Labour and Plaid Cymru approve Wales government deal

By James Williams
BBC Politics Wales

Image source, Getty Images
Image caption,
The deal includes expanding free childcare for two year olds

Welsh Labour and Plaid Cymru's ruling bodies have approved a co-operation deal between the parties in the Senedd.

BBC Wales has been told there was "solid support" for the deal at Welsh Labour's executive committee.

Plaid Cymru's national executive committee also backed the deal but it will require the support of the party's members.

The "very wide-ranging" deal includes a pledge to extend free school meals to all primary school pupils.

Some of the main points of the deal include:

  • Introducing local tourism taxes
  • Publishing proposals on rent controls to make properties affordable for locals
  • Reforming housing law to end homelessness
  • Creating an NHS style free-at-point-of-need National Care Service
  • Plans to change council tax
  • Changes to the number of Members of the Senedd
Media caption,
Parents share their experiences of paying for childcare.

It also includes plans to expand the free childcare offer for two year olds, and for all primary age children to be entitled to free school meals in Wales.

The deal includes a cap on second and holiday home numbers, amid concerns those living in seaside and rural communities are being "priced out" of buying in their areas.

There is also a commitment to "work towards" parity of "reward and recognition" for health and care workers, and to reform building safety and provide more cash to help people in flats with cladding problems.

Media caption,
It includes plans to provide more cash for people with cladding problems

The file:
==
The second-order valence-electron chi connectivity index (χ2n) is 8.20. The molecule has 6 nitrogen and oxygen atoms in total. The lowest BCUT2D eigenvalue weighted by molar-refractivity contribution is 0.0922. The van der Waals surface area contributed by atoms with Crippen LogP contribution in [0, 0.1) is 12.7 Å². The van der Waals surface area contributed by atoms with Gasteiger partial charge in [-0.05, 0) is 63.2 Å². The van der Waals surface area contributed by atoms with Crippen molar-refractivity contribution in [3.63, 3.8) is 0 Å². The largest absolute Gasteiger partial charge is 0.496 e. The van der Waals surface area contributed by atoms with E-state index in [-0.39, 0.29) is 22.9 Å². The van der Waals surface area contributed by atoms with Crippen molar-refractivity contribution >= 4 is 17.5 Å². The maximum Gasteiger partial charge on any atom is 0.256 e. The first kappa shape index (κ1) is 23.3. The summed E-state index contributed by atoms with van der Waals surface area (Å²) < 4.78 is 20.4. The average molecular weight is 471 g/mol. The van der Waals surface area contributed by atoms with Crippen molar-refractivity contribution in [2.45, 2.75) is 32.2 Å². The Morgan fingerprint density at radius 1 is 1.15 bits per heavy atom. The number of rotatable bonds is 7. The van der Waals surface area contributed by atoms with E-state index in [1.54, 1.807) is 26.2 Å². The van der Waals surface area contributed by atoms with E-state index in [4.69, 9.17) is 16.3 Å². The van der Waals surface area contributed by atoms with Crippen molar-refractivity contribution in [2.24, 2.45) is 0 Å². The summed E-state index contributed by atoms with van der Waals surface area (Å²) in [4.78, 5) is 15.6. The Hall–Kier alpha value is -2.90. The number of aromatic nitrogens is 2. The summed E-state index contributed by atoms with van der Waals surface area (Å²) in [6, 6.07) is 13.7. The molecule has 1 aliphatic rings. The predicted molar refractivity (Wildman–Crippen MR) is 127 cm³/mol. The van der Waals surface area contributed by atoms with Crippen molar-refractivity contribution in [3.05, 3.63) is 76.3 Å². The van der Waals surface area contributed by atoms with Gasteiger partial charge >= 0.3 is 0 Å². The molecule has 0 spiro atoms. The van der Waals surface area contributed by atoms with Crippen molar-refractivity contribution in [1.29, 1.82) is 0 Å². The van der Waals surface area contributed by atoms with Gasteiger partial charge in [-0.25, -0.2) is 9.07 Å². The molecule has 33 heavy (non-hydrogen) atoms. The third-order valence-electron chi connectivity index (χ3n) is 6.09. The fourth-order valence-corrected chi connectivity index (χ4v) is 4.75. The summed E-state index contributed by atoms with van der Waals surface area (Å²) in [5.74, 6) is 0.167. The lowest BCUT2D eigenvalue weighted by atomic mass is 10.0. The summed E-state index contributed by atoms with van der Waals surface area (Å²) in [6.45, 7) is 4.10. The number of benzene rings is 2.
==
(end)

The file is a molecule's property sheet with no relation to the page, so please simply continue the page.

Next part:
Broadcasting 'should be devolved'

BBC Wales has been told the deal also includes a commitment to "explore the creation of a shadow Broadcasting and Communications Authority for Wales, to address our concerns about the current fragility in the media and attacks on its independence".

"This body would support the use of the Welsh language, particularly in digital and encourage media plurality.

"We believe broadcasting and communication powers should be devolved to Wales," the deal adds.

It comes as the process to appoint the new chairman of the broadcasting watchdog Ofcom is to be re-started.

It is expected that the deal will be published in full on Monday.

Image source, Getty Images
Image caption,
Mark Drakeford (left) had been in talks with Plaid Cymru's Adam Price over the deal

In a blog post, Darren Williams, a member of Labour's executive committee, said the agreement included free childcare for all two-year-olds, creation of a national care service, limits on second home ownership, and the creation of a publicly-owned construction company and an energy company.

He also said it would include changes in the Senedd's size, "including a statutory guarantee of gender balance".

The first minister has previously explained the talks were necessary because Welsh Labour has no overall majority to deal with "challenging and ambitious issues" as it has 30 of the 60 seats in Cardiff Bay.

Talks were publicly announced in September after Labour and Plaid Cymru had been in discussions over the summer around policies they could work together on.

In mid-October, Mark Drakeford said the "discussions need to come to a conclusion" and they could not "continue forever".

No Plaid ministers

The deal would not amount to a coalition between the parties, and Plaid Cymru members of the Senedd will not be entering government.

But BBC Wales has been told Plaid would be able to appoint special advisers to work on the deal in government.

A Welsh Conservatives spokesman said the "deal is remarkable for its absence of solutions to fix the NHS - currently experiencing its worst performance on record - or improve the economy in Wales".

"Labour's latest deal with the nationalists does not deliver on the priorities of working families across Wales, and will only cause constitutional chaos that risks holding back our economic recovery."

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